Arizona Supreme Court Approves Civil Justice Reforms
Arizona’s Supreme Court has approved numerous civil justice reforms “aimed at reducing the time and expense it takes to resolve civil cases in Arizona’s superior courts.” The reforms are based on the recommendations of Arizona’s Civil Justice Reform Committee, which was established by the Arizona Supreme Court in December 2015 to “develop recommendations, including rule amendments or pilot projects, to reduce the cost and time required to resolve civil cases in Arizona’s superior courts.”
The Committee was charged with reviewing national proposals for reform and research, including the Conference of Chief Justices Civil Justice Improvements Committee’s report Call to Action: Achieving Justice for All, the National Center for State Court’s Landscape of Civil Litigation in State Courts, and IAALS' and the ACTL’s report Reforming Our Civil Justice System: A Report on Progress and Promise. Under the leadership of Don Bivens, an Arizona attorney and former chair of the American Bar Association’s Section of Litigation, the 25-person Committee set forth extensive recommendations focused on case management reform, discovery reform, compulsory arbitration reform, and court operations reform. The Civil Justice Reform Committee issued its report and recommendations, A Call to Reform: The Committee on Civil Justice Reform’s Report to the Arizona Judicial Council, in October 2016.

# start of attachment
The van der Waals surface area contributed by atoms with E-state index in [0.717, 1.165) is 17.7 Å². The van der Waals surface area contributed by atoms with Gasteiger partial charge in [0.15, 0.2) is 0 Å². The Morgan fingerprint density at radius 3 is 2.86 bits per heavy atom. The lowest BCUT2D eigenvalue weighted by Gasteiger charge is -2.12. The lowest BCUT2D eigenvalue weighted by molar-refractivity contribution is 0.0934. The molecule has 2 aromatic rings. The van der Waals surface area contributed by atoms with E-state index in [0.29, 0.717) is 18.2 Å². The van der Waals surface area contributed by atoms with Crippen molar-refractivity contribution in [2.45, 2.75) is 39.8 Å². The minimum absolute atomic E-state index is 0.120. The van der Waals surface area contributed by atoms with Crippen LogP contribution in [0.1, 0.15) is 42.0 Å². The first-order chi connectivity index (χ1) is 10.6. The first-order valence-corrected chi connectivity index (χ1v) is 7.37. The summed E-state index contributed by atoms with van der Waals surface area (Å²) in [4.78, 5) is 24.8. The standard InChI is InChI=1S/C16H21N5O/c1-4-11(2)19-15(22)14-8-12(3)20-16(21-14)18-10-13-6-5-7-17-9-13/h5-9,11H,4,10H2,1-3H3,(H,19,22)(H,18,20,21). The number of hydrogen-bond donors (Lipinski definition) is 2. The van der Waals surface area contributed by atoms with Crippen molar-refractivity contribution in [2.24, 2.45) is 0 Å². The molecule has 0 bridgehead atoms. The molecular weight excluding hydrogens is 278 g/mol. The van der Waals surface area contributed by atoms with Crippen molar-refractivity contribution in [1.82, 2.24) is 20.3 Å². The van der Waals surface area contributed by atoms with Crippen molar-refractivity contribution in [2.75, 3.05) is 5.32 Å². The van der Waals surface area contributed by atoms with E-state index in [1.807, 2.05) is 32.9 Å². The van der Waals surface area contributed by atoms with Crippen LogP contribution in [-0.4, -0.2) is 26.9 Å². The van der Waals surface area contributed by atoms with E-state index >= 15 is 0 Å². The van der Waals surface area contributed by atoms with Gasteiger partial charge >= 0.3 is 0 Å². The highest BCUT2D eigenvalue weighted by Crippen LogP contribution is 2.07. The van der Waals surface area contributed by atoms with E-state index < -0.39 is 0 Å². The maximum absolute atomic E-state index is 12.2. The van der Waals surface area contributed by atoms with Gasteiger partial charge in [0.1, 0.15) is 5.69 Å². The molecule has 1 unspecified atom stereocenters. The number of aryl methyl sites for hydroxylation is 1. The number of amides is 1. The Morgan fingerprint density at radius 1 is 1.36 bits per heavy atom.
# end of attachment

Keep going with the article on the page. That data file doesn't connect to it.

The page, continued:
Chief Justice Scott Bales praised the effort, noting:
“Task Force members and court staff did an extraordinary job in identifying proposed reforms. Arizona’s courts have long been leaders in adopting innovative approaches to improve the handling of cases. The new procedures continue that tradition and respond to changes in technology and litigation practices to help ensure that our courts efficiently resolve civil disputes.”
The Arizona Supreme Court has now reviewed those recommendations and issued a series of rule changes, which will take effect July 1, 2018. Some of the highlights include:
- Case tiers to right-size discovery and the pre-trial process to better fit the needs of cases
- Expedited procedures for resolving discovery disputes
- Rule revisions regarding preservation, disclosure, and the discovery of electronically stored information
- Rule changes to provide more protection against unduly burdensome non-party subpoenas
The Committee also recommended that a short trial alternative to compulsory arbitration be implemented on a pilot basis in Pima County. IAALS and the National Center for State Courts worked with the Arizona Civil Justice Reform Committee and continues to work with Arizona on implementation and evaluation of the short trial pilot as part of the Civil Justice Initiative Implementation Project.